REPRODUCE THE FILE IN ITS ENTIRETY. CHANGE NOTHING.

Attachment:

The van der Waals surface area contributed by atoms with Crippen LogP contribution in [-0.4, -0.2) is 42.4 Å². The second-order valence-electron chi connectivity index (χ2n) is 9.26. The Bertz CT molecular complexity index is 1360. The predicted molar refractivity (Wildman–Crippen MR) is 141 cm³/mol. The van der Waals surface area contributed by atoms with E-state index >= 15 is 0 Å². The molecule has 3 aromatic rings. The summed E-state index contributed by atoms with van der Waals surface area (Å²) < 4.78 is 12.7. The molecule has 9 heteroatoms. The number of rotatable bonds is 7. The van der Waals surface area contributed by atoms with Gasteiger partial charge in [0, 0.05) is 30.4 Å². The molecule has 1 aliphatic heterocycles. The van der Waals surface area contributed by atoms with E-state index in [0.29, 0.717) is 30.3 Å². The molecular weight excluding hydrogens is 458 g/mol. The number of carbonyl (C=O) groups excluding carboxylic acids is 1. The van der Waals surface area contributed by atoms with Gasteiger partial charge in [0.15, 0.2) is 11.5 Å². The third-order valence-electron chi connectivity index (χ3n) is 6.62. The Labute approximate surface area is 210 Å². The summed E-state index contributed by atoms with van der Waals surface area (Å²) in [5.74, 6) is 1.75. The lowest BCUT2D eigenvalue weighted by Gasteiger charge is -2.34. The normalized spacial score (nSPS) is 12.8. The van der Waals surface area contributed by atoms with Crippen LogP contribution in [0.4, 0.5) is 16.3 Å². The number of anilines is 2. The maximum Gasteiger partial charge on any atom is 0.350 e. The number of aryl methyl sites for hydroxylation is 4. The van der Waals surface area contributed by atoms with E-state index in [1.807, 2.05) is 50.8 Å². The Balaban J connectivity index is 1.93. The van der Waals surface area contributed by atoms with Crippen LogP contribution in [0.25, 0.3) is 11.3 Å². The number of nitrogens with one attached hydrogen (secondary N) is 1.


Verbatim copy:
The van der Waals surface area contributed by atoms with Crippen LogP contribution in [-0.4, -0.2) is 42.4 Å². The second-order valence-electron chi connectivity index (χ2n) is 9.26. The Bertz CT molecular complexity index is 1360. The predicted molar refractivity (Wildman–Crippen MR) is 141 cm³/mol. The van der Waals surface area contributed by atoms with E-state index >= 15 is 0 Å². The molecule has 3 aromatic rings. The summed E-state index contributed by atoms with van der Waals surface area (Å²) < 4.78 is 12.7. The molecule has 9 heteroatoms. The number of rotatable bonds is 7. The van der Waals surface area contributed by atoms with Gasteiger partial charge in [0, 0.05) is 30.4 Å². The molecule has 1 aliphatic heterocycles. The van der Waals surface area contributed by atoms with E-state index in [0.29, 0.717) is 30.3 Å². The molecular weight excluding hydrogens is 458 g/mol. The number of carbonyl (C=O) groups excluding carboxylic acids is 1. The van der Waals surface area contributed by atoms with Gasteiger partial charge in [0.15, 0.2) is 11.5 Å². The third-order valence-electron chi connectivity index (χ3n) is 6.62. The Labute approximate surface area is 210 Å². The summed E-state index contributed by atoms with van der Waals surface area (Å²) in [5.74, 6) is 1.75. The lowest BCUT2D eigenvalue weighted by Gasteiger charge is -2.34. The normalized spacial score (nSPS) is 12.8. The van der Waals surface area contributed by atoms with Crippen LogP contribution in [0.4, 0.5) is 16.3 Å². The number of anilines is 2. The maximum Gasteiger partial charge on any atom is 0.350 e. The number of aryl methyl sites for hydroxylation is 4. The van der Waals surface area contributed by atoms with E-state index in [1.807, 2.05) is 50.8 Å². The Balaban J connectivity index is 1.93. The van der Waals surface area contributed by atoms with Crippen LogP contribution in [0.25, 0.3) is 11.3 Å². The number of nitrogens with one attached hydrogen (secondary N) is 1.